- Currently has mixed usefulness. There are many times when there is so much happening that useful info is drowned out. By limiting directory scope it might become more useful.
- Only takes into account last modified times, since that is the only accurate time stamp I have access to. Might be interesting to use this with a mature Time Machine backup.
- Files disappear from the tree after not being touched after some time. As files only get touched once (see number 2) files disappear.
- Hidden files are not shown as I forgot
find *doesn't list them by default.
- Most of the time line is prior to install of the OS. The "Some Forensics User" doesn't actually do anything until 1:14:34. At that point so much is happening that #1 above comes into play.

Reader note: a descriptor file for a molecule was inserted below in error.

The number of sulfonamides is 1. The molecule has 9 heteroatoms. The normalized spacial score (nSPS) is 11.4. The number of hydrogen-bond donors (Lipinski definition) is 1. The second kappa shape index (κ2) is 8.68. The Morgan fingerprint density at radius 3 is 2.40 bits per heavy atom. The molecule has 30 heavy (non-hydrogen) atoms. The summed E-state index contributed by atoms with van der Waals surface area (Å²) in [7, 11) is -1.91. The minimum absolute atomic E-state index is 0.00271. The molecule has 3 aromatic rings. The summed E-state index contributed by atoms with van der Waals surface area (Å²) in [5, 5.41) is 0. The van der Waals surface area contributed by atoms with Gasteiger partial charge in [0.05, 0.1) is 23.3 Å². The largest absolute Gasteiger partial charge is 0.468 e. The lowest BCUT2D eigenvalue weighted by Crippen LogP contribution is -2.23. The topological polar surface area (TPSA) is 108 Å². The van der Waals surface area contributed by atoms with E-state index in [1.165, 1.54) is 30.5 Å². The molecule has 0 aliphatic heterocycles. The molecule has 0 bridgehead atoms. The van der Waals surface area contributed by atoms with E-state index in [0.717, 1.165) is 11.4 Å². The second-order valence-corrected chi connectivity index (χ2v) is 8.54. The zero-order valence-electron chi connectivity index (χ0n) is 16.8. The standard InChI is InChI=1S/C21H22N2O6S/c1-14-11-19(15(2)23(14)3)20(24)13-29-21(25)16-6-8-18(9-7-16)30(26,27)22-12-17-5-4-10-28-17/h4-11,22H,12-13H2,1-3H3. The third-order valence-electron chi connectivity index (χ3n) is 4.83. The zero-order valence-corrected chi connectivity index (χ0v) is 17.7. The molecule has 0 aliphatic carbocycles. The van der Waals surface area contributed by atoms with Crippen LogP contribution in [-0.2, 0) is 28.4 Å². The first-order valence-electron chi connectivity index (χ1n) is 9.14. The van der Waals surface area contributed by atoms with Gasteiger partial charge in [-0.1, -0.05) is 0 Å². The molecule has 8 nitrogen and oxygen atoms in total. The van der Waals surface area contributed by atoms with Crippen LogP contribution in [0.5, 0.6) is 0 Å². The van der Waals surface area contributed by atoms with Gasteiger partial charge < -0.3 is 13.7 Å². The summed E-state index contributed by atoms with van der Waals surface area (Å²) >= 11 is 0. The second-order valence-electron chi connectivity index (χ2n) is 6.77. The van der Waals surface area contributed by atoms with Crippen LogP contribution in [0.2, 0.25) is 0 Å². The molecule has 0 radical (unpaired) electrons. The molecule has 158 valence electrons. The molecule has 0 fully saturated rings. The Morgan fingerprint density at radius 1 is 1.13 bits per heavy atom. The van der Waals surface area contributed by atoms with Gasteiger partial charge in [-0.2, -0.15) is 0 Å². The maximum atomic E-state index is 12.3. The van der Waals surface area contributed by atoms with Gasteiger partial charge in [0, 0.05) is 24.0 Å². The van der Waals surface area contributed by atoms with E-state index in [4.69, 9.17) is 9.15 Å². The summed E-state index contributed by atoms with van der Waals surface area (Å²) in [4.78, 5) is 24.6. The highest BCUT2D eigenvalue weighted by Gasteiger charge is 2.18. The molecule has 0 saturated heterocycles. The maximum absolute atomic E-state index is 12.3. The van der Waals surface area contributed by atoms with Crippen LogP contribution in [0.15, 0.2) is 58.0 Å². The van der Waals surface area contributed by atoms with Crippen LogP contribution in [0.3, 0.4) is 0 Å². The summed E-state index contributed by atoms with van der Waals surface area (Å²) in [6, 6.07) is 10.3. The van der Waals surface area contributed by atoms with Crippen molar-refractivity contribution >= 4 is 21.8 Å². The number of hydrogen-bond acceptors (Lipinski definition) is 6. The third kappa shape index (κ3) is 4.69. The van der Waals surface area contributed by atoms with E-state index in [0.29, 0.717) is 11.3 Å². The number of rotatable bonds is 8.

One of my recent labs for my Unix Forensics class, was dissecting an OS X Time Machine backup. A requirement of the report was to create a timeline of file changes on the system. The image was given to us in a tar.gz at the file system level. This destroys all but the modified time stamps. Regardless, I created a video time line of the time machine backup. This is built using the open source project Gourse and the log was created a basic shell script (also embedded below). A few things of note: